5.1 To provide an efficient and effective service, the QLS Ethics Committee has established a permanent standing Sub-Committee of its members, the Non-Binding Ethics Rulings Sub-Committee (Sub-Committee), which is responsible for driving the process of considering and determining the questions which are referred. The Sub-Committee has established a protocol for dealing with matters referred to it. While the process may differ slightly between individual matters, the general approach is broadly described below.
5.2 Within one business day of a matter being referred to the Principal Ethics and Practice Counsel, the Principal will:
• determine whether the matter is appropriate to be referred to the QLS Ethics Committee for a Non-Binding Ethics Ruling; and
• contact the other practitioner to the dispute to ascertain whether the practitioner is agreeable to the referral of the matter to the QLS Ethics Committee for a Non-Binding Ethics Ruling.
5.3 If the legal practitioners agree to the referral of the matter to the QLS Ethics Committee for a Non-Binding Ethics Ruling, the Principal Ethics and Practice Counsel will write to the legal practitioners to confirm that it will be sent for a Non-Binding Ethics Ruling and requesting the legal practitioners to the dispute to provide the material referred to in paragraphs 2.4 to 2.6 within three business days. The Principal Ethics and Practice Counsel will also indicate the expected time frame within which a ruling is expected.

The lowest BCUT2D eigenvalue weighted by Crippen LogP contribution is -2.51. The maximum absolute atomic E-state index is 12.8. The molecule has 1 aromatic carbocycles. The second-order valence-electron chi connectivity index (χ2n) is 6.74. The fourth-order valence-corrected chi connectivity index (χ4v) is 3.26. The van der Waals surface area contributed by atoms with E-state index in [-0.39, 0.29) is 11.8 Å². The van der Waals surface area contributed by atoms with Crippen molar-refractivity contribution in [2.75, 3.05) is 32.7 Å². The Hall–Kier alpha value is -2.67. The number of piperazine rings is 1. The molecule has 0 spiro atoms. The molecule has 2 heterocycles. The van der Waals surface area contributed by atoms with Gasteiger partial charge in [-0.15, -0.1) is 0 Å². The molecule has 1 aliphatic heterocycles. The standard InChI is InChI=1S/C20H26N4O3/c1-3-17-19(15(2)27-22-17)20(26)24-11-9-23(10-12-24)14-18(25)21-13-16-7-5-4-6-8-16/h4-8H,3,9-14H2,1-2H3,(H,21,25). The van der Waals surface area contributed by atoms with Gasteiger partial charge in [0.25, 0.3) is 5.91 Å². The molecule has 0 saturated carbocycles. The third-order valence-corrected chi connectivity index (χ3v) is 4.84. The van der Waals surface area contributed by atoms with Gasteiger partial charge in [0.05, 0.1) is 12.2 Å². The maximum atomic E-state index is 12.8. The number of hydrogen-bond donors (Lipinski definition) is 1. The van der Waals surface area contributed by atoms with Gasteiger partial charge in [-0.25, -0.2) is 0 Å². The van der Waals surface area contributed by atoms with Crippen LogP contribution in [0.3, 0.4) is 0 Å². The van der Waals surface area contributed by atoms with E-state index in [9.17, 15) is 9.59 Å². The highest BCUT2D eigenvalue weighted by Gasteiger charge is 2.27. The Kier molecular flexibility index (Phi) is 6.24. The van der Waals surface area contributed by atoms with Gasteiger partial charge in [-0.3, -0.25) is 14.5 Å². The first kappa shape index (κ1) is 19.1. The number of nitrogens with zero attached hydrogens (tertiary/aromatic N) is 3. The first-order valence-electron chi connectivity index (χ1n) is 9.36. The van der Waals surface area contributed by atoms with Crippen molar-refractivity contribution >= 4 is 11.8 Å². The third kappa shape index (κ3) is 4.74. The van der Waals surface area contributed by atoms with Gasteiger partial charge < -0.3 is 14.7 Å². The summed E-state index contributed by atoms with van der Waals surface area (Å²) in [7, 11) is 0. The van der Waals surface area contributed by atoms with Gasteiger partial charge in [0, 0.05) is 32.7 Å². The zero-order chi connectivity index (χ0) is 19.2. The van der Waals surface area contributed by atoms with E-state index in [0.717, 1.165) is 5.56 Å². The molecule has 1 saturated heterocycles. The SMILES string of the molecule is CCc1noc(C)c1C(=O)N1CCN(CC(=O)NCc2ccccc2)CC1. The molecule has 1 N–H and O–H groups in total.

5.4 Within three business days of receipt of the material from the parties, the Principal Ethics and Practice Counsel will deliver a brief of material to members of the Sub-Committee.
5.5 The Sub-Committee will initially discuss and consider the questions raised, with a view to preparing a draft ruling, which will in turn be considered by the full QLS Ethics Committee. After consideration by the full QLS Ethics Committee, the ruling will be finalised, usually within 15 business days of the delivery of the brief to the Sub-Committee.
6. Benefits of the Service
6.1. The service is free to legal practitioners, provided at least one of the referring practitioners is a QLS member.
6.2. It is designed to encourage a non-adversarial approach to the amicable resolution of disputes of an ethical nature, in a timely and confidential manner.
6.3. While the ruling is non-binding, it nevertheless aims to reflect the contemporary views of a wide cross-section of the profession who comprise the QLS Ethics Committee.
7. Further Information
7.1 For further information concerning the Non-Binding Ethics Ruling service, please contact the Principal Ethics and Practice Counsel of the QLS Ethics and Practice Centre, whose contact details are as follows: